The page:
The fault

Who are we to go around blaming the system, the police and the government for everything that's happening? Have we looked inside ourselves, seen how we all are as responsible for the sorry state of women in the country as much as anyone else?

Years ago, my parents say India was a safer place for women . My mother could stay out till after dark with her friends, playing and hanging out. As the years went by, we imposed curfews looking at the inflating crime rate. Did it make things better? No. Are things worse now? For sure. In the convent school I studied in, in Agra, my elder sister's batch wore skirts. Ten years later, salwar kameez was made compulsory for all girls in middle school and higher. Did it make things better? No. Are they worse today? Yes.
When did all of this happen, India? Probably when we were busy keeping our women inside and sending the men out, teaching them their roles and places. This mindset everybody is rushing to condemn has been built by us over the years with the women are as responsible for it as the men. Teaching their girls to stay indoors and behave decent but forgetting to teach their boys to respect women. The fault lies with the society and it's teachers. 'Don't do this, it's not proper for a woman too behave this way, behave like a lady, girls are not supposed to be doing this, it's for the guys only'- treating women like objects.
The fault lies with the girls for letting themselves be assaulted and tortured, raped physically and mentally and not do anything about it. The fault lies with the family for telling her to remain silent because speaking out brings a 'bad name' to the family.

The events of today are not a wake-up call for the government or the police, they are a wake-up call for us. Why did we remain silent for so long? This is not the first crime nor the last but why did we have to even bear any of it over the years? Nothing can be built in a day and something which has been growing for centuries cannot be broken down in a day either.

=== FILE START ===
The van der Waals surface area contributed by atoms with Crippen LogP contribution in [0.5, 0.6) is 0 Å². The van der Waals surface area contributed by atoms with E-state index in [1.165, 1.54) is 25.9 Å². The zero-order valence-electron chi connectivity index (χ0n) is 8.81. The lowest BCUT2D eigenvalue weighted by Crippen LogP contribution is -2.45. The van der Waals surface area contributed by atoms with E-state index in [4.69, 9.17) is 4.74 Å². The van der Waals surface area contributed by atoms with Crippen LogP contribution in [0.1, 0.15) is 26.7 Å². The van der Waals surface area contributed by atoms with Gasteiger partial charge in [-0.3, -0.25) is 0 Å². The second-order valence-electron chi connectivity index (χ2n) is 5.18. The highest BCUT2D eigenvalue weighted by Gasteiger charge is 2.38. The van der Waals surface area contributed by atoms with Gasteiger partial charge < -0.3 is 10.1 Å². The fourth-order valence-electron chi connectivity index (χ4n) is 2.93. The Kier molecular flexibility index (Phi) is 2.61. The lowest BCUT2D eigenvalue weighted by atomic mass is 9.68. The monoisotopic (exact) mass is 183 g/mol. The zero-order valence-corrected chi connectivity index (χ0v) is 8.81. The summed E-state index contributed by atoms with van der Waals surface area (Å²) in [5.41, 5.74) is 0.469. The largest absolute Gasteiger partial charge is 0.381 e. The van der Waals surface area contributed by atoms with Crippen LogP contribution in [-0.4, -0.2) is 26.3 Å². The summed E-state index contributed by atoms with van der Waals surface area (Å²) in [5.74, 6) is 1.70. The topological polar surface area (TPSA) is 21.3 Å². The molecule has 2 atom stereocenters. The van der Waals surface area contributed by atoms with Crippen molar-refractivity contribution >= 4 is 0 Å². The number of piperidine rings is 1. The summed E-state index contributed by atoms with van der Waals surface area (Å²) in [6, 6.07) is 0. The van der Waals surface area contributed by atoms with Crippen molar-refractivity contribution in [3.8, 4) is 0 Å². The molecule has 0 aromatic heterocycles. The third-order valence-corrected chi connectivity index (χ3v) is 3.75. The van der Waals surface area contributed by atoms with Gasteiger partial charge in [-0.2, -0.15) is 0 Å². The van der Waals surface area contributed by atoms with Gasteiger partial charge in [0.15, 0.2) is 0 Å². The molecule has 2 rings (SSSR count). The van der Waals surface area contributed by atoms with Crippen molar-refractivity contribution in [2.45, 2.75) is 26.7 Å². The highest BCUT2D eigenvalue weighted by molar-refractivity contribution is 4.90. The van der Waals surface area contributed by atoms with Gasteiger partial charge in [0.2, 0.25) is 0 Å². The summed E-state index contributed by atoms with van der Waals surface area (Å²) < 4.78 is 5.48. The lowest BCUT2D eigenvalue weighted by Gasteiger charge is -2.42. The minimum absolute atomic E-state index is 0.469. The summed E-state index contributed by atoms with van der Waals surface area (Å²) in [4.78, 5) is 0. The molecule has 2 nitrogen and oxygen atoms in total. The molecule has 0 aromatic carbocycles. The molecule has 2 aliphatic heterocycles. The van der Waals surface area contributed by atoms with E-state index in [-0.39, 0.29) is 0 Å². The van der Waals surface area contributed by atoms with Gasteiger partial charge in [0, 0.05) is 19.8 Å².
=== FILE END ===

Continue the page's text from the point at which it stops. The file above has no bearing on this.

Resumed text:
I'd like to ask every person out there walking on the road holding placards or sitting at home using the social media, are you willing to face your faults before pointing your finger on someone else? You need to change yourself before you go out attempting to change the world. The conviction and strength to bring about a change would come only when you're living it. Otherwise we're looking at just another rape, just another death and just another public outburst.

Once Upon the Tracks of Mumbai : A Review

'Once Upon the Tracks of Mumbai', debut novel by Rishi Vohra ( is basically a tale about romance and wooing.
Nothing new here, given that the fiction market in India is flooded with love stories. But what makes this book different from the others are the characters, especially the protagonist Babloo. 'Babloo! What a commonplace everyday name' is what I said to myself the moment I read it. But those are not the words used in relation to Babloo in the book because Babloo is no ordinary man. Don't get your hopes high here, though, because he does not have any superpowers (no matter what happens towards the end of the book *ssshhhh* ). On the contrary, poor old Babloo here is ridiculed by society, neglected by parents and perpetually compared with his working younger brother- just because he is different and happens to suffer with a behavioral disorder.
The novel is set in a railway colony situated near the busy railway station of Bandra, Mumbai. The author gives us a glimpse into a typical Indian residential colony- gossiping ladies, road-side Romeos, interfering neighbors and so on. I did like the way he has captured the little nuances of family life in middle class India.
Babloo's love interest, Vandana, is a self-dependent, working woman who has dreams of making it big in the advertising world and travelling to the US. However, she is handed over a menial secretarial position and constantly harassed by her boss. She looks for a friend in Babloo, one who can understand her need to be silent and introspective and can always be depended on. But Babloo is knee-deep in love with her and, given his psychiatric issues, cannot find a way to be with her. The twist in the plot comes when Vandana's parents arrange her marriage with Babloo's younger brother, Raghu. What follows is a fast-paced tale of love, betrayal, sex, violence and justice.
Love does triumph in the end, but not in the way expected!
Reading this book I realized that this may be one of those narratives which can be easily adapted into a movie. It has all the elements and scene descriptions are very sharp.

Overall, it is a well-planned, nicely narrated, good-paced piece of work which would go down well with any age-group or gender.
Ideal for a quick dose of high entertainment!